Through Our Lenses: Best of 2016, Volume 1

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As we begin to look toward the 2017 Verizon IndyCar Series season, our INDYCAR Digital Media and Photography groups wanted to give one last holiday present. Earlier this month, we challenged each of our photographers to provide a few favorite images captured from this past year, along with a few words on each image.

In Volume 1, we start with our photographers' favorite images from the first half of the 2016 Verizon IndyCar Series schedule. Tomorrow, we'll bring you Volume 2 covering the second half of the 2016 season. Enjoy!

Photographer: Chris Owens
I was sitting in the media center in Phoenix going through my photos (from the afternoon session) and made the decision not to use this photo because it was just a little blurry. Once I zoomed in to check, I noticed him (James Hinchcliffe) with his fingers up, giving me either a "Peace Sign" or just a quick wave. I talked to him later that day and he laughed. He said he could kind of make out the profile of me, so when he passed he lifted his fingers that lap. Definitely a unique shot.

James Hinchcliffe

Photographer: Chris Jones
Shortly after the start of the season-opening St. Pete race, I hurried over to shoot from a condo adjacent to the circuit. Cautiously looking over the balcony, I could see Turn 4. Right after I got there, this major pileup occurred below me. Here, over half of the field has come to a stop. If you look closely, you can actually see Graham Rahal with both of his hands out of the car, almost giving a sermon to those stopped facing his car.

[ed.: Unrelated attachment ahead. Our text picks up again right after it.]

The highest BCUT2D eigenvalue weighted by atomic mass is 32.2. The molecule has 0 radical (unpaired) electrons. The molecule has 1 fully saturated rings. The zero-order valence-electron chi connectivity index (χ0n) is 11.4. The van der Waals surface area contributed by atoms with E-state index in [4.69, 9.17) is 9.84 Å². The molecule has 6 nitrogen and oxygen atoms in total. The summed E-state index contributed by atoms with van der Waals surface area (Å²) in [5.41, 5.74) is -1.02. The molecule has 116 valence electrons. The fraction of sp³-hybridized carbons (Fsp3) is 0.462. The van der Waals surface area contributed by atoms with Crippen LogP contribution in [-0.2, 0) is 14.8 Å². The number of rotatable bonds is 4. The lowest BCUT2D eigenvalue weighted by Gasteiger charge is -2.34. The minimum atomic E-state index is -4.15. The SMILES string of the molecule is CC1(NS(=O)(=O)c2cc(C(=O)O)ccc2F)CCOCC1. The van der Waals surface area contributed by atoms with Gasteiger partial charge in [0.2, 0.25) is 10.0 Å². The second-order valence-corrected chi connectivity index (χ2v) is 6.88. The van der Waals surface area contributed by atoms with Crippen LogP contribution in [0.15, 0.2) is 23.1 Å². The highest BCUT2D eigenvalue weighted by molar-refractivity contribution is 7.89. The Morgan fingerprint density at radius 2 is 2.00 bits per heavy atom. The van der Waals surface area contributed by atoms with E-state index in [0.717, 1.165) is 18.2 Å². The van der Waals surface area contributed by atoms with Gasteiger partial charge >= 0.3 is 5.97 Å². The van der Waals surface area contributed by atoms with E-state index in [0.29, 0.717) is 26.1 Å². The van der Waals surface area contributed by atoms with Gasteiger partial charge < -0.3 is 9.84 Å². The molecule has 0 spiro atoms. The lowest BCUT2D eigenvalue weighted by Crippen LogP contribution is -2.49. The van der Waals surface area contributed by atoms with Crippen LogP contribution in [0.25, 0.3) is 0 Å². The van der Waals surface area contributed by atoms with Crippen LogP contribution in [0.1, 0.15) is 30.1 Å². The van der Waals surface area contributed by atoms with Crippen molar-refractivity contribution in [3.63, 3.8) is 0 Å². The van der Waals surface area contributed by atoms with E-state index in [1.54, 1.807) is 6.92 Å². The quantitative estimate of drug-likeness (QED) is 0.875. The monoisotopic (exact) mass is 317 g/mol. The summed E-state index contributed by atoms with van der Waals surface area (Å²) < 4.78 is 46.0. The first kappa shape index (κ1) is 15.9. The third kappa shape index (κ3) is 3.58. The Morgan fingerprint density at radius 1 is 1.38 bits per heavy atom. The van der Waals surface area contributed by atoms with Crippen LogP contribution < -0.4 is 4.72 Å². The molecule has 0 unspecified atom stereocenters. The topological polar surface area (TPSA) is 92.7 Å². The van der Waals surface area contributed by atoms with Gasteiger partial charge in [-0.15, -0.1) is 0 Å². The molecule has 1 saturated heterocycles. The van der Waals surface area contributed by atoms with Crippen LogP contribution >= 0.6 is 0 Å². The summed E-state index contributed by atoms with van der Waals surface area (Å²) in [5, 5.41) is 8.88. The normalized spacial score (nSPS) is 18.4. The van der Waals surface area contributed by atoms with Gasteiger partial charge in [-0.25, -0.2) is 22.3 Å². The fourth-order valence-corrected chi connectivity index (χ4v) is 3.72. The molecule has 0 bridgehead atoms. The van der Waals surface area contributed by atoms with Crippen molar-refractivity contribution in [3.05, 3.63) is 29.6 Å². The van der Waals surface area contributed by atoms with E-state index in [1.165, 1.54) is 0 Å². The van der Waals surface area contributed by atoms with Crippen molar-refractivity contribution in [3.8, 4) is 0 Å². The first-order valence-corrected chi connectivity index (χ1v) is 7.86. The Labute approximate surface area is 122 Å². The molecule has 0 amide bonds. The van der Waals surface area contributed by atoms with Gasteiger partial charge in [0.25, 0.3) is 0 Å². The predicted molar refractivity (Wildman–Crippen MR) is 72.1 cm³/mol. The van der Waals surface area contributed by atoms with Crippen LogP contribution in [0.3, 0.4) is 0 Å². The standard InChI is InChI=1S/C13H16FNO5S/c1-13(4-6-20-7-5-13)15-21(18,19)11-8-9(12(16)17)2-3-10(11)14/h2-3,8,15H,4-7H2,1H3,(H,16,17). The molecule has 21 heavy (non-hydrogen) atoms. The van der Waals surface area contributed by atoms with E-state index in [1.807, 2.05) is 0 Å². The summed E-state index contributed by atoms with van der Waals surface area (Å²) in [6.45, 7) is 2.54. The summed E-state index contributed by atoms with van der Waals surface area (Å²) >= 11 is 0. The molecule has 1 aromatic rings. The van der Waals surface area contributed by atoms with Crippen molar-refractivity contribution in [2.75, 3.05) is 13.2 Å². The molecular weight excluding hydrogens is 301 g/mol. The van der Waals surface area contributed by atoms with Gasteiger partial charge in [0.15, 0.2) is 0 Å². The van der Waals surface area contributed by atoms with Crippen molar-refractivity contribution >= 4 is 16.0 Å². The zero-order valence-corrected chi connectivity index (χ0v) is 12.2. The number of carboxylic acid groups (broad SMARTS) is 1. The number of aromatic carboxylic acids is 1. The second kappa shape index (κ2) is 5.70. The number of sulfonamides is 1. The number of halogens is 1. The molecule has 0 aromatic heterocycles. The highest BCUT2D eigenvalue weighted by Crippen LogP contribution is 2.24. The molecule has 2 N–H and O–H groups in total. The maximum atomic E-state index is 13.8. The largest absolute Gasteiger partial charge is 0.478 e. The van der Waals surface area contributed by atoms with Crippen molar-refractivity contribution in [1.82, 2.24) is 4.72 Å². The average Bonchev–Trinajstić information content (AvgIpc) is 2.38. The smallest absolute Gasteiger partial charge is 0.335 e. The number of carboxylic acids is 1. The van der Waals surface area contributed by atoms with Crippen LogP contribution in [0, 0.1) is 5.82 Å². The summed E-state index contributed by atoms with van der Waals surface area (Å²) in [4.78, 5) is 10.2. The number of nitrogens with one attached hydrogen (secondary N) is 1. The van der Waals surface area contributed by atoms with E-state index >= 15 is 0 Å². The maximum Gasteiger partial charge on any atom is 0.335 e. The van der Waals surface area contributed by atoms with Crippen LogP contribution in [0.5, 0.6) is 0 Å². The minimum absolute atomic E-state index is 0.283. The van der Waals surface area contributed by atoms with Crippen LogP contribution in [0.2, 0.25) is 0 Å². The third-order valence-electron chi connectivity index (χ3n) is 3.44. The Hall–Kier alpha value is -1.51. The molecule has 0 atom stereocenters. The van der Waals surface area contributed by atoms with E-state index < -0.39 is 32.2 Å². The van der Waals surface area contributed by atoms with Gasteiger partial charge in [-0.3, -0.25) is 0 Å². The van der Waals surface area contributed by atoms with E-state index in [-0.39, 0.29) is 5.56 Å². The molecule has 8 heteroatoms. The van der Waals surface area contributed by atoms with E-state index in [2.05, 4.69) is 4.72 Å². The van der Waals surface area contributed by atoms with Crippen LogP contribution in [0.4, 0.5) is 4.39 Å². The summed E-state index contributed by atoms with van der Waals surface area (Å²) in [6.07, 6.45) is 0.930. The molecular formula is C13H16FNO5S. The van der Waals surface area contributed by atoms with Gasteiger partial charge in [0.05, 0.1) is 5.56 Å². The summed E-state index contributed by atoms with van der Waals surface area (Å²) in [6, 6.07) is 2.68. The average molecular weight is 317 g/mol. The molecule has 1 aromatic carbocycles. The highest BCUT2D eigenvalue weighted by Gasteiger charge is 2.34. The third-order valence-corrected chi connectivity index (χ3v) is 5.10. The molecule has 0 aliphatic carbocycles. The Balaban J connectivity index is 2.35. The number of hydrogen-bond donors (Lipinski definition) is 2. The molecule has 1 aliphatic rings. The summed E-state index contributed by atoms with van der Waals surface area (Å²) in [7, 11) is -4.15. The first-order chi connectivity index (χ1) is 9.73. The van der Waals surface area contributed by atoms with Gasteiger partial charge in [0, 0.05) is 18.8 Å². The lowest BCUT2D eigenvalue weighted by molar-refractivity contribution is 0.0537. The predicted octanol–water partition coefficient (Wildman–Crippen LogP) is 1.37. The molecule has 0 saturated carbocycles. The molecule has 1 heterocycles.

Firestone Grand Prix of St. Petersburg

Photographer: John Cote
In the first race of the year at the Firestone Grand Prix of St Petersburg, Juan Pablo Montoya was the winner and looked like the man to beat. Man, he put on a show that day.

Juan Pablo Montoya

Photographer: Chris Jones (Editor's Choice)
The return to Phoenix International Raceway was incredible. Fans, drivers, teams, officials, sponsors -- they were all jazzed. In the end, Scott Dixon was the class of the field to take the twin checkers that night, but somewhat stealth-like, Simon Pagenaud (also in the shot) scored his second straight second-place finish of the season. Both figured to be key figures for the championship.

Scott Dixon

Photographer: Richard Dowdy
Josef Newgarden confirmed his status as a rising star in INDYCAR — not only by his driving ability, but also for being chosen to join the prestigious Team Penske after the season. His attention to detail is a perfect fit. He’ll be one to watch in 2017.